That policy continues today, long after I handed off the baton to the next editor, also in ancient times (the late 1980s). The reason is quite simple: If you have an opinion to express in public, you ought to have the courage to tell readers who you are.
There have been remarkably few instances of readers violating the policy. Sometimes people forget or don't know about the policy, so we find them and obtain verification. Sometimes the people can't be found and we throw away their letters. And sometimes, I regret to tell you, people beat the system. It can happen (I'm not going to tell you how), but it can and it has, although not often.
The interesting part to me is that when there's a violation of our policy -- that is, someone writes under a fictitious name and it gets in the paper -- it's generally a letter about a political campaign or politics. Sort of tells you something about the anonymous politician and/or supporters who deliberately promulgate the deceptions, doesn't it?
In recent weeks, two letters have been challenged by a local candidate and his backers. They say the writers used phony names. I can't swear that they're right -- we obviously thought otherwise or we wouldn't have published the letters. One of the writers has been published on our pages several times before without the authenticity of his name questioned.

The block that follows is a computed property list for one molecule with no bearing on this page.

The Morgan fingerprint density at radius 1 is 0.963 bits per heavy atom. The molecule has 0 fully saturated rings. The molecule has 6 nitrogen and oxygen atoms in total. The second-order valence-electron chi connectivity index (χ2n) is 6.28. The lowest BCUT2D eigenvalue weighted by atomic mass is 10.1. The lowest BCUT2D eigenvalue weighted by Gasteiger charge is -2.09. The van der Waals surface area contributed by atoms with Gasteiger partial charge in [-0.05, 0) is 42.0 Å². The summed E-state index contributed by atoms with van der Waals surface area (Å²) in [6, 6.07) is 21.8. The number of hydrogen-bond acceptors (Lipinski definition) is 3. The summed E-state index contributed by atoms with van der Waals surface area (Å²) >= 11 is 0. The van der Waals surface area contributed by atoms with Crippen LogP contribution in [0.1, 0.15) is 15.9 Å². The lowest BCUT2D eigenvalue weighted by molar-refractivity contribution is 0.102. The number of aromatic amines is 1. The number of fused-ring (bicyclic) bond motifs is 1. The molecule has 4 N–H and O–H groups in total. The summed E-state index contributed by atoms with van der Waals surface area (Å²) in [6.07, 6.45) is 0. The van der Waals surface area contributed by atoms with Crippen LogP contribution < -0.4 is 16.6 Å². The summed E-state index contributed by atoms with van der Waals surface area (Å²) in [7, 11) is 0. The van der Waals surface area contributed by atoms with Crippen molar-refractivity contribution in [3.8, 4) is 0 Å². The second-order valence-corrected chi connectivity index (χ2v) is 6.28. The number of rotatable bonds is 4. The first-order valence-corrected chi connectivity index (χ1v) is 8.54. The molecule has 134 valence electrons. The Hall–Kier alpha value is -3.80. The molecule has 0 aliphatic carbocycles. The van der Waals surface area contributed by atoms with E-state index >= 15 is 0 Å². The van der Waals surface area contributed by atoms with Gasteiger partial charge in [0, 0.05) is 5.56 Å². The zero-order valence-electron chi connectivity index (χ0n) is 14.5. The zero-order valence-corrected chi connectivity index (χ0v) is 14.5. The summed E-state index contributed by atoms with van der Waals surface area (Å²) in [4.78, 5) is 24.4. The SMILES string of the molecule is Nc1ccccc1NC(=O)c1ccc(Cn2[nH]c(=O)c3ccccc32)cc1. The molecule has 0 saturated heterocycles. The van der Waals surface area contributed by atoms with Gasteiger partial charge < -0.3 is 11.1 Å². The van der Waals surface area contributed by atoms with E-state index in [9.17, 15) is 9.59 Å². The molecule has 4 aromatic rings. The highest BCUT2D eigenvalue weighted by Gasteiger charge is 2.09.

But if, in fact, one or more writers snookered us, shame on us. More importantly, if one or more writers snookered us, shame on them.
Our Opinion pages are forums for ideas and points of view in the form of cartoons, letters, columns and editorials. All opinions are welcome, even if we don't agree with them. Heck, I often tell people if we only published letters with which we agreed, there'd be a lot fewer letters in the paper.
We rely on the goodwill and fair play of our contributors to play by the rules. But as we know, in this crazy world of ours, some people are serial rules breakers. Again, shame on them.
That having been said, I'm not moved by the sanctimonious politicians or supporters who castigate us for enabling people to beat the system. "Be more careful," they cry.
With apologies to Steve Martin, well, excuuuuuse me!
We made the policy. We don't want it broken. On the other hand, there's nothing to say we couldn't have a wide open door policy, that is to say, one that welcomes all comers, including anonymous letter writers. We don't do that for obvious reasons, but we could.
Fact is, if someone writes a letter and uses a phony name, the point of view he/she is expressing typically already is in play, especially during political season. That an unauthorized letter writer doesn't have the courage to sign a real name doesn't mean that the same opinion couldn't be expressed by others who do abide by the rules.
In short, let us worry about the letters policy. It's ours and we try to enforce it.
But if we fail on rare occasions (and they have been rare occasions), get over it.